Breadcrumbs

Playing in the blockchain

23 August 2018

Tyler Marriner
Computer Science student Tyler Marriner is developing games for the blockchain.

The blockchain is a distributed ledger or decentralised database that keeps all records of digital transactions, such as Bitcoin, but what about playing games using this technology?

University of Waikato Bachelor of Computing and Mathematical Sciences (Honours) student Tyler Marriner is working out ways to successfully do that. He says there have been some games developed already, such as Cryptokitties and Casinos, but they’re quite simple and he’s after developing something more interesting, interactive and complex.

Tyler is using Ethereum, a distributed virtual machine protocol that uses smart contracts to develop two-player, turn-based games that have a deck of cards and secret hands for each player that need to be encrypted.

Tyler presented his research at the honours student research conference for the Faculty of Computing and Mathematical Sciences. He says he’s making good progress, but there are still issues in his programming to iron out. In Go Fish for example he says players could actually lie about the cards they have, but he’s confident he’ll be able to find a solution to that problem.

He’s also working on games such as Tic Tac Toe (noughts and crosses) and says there’s potential for chess and connect 4 to be played in the blockchain. “And then there are hidden states’ games, such as Battleships. I can see it being expanded to any other hidden knowledge or public knowledge games,” Tyler says.

Tyler was one of 20 students taking part in the day-long conference where students had 20 minutes to present their research and answer questions from the floor.

Nicole Chan for web
Nicole Chan, finding Māori loan words on Twitter.

Nicole Chan, the only female presenter, has been studying the use of Māori loanwords in tweets. She’s collected a list of 150 commonly loaned words, such as kai, kura, mana, aroha, wahine, whanau, moana, etc, and is using python, a popular programming language to clean up the tweets, (removing retweets, usernames, URLS, punctuation). She is then using  Word2Vec andfastText,  to study context and frequency.”

“I’m curious to know how people are using te reo Māori in their daily speech, how frequently it’s used and which words are most commonly used. This sort of information helps us to understand trends in everyday language,” Nicole says.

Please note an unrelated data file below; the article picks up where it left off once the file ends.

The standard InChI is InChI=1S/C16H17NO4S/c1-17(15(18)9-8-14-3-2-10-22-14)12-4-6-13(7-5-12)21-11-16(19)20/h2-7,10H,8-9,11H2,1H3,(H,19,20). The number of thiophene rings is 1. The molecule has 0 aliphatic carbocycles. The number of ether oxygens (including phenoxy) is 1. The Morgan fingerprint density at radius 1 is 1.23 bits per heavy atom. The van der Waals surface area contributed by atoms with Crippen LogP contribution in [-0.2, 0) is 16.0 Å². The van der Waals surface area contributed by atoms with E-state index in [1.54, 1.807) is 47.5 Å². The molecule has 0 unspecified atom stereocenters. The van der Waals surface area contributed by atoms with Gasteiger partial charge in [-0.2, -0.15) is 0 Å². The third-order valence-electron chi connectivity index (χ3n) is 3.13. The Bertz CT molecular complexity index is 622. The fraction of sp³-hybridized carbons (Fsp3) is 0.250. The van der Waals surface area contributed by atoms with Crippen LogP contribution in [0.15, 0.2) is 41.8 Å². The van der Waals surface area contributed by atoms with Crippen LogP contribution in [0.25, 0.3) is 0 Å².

At the end of the conference, awards were given for best presentation and best project. Mitchell Grout won best presentation for his project titled Automated searching for differential characteristics in SHA-2 (Secure Hash Algorithm 2) and Joseph Simblett won best project which involves developing motion-based gesture control for drones.

Related stories

When machine learning, Twitter and te reo Māori merge

Researchers have whittled down a massive 8 million tweets, to a more manageable 1.2 million…

Summer Research Scholarship wrap up

A successful summer of research was wrapped up at a function held at the Gallagher…

What do Kiwis think of encryption?

New research by University of Waikato academics reveals what people value most when using encryption.

Mitchell Grout web

Gallagher scholarship for cyber security

Mitchell Grout is the fourth in his family to come to Waikato University and he's…

Nick Humphries web

Antarctica, a degree and a business too

Nick Humphries, graduating after action-packed study years.

Waikato school leavers get financial boost

Fifteen school leavers from the greater Waikato region will be heading to the University of…

Waikato students off to Asia and Latin America

Waikato students have been awarded a combined total of $304,685 through the Prime Minister’s Scholarship…

Kordia Launches Women in Technology Scholarship at the University of Waikato

In a bid to address gender imbalance in the information and communications technology sector, mission-critical…

From the stars to the depths of the earth: new research funding

The Marsden Fund has contributed nearly $4 million to seven University of Waikato projects.

Kia ora computer science

Dr Te Taka Keegan possesses the rare skill combination of computing and te reo Māori,…

Cyber security: what you need to know

Dr Joe Burton recently led a captivating - if sobering - talk about the impacts…

Who should own your personal data?

New research on wearable technology in high-risk work environments has been given a million dollar…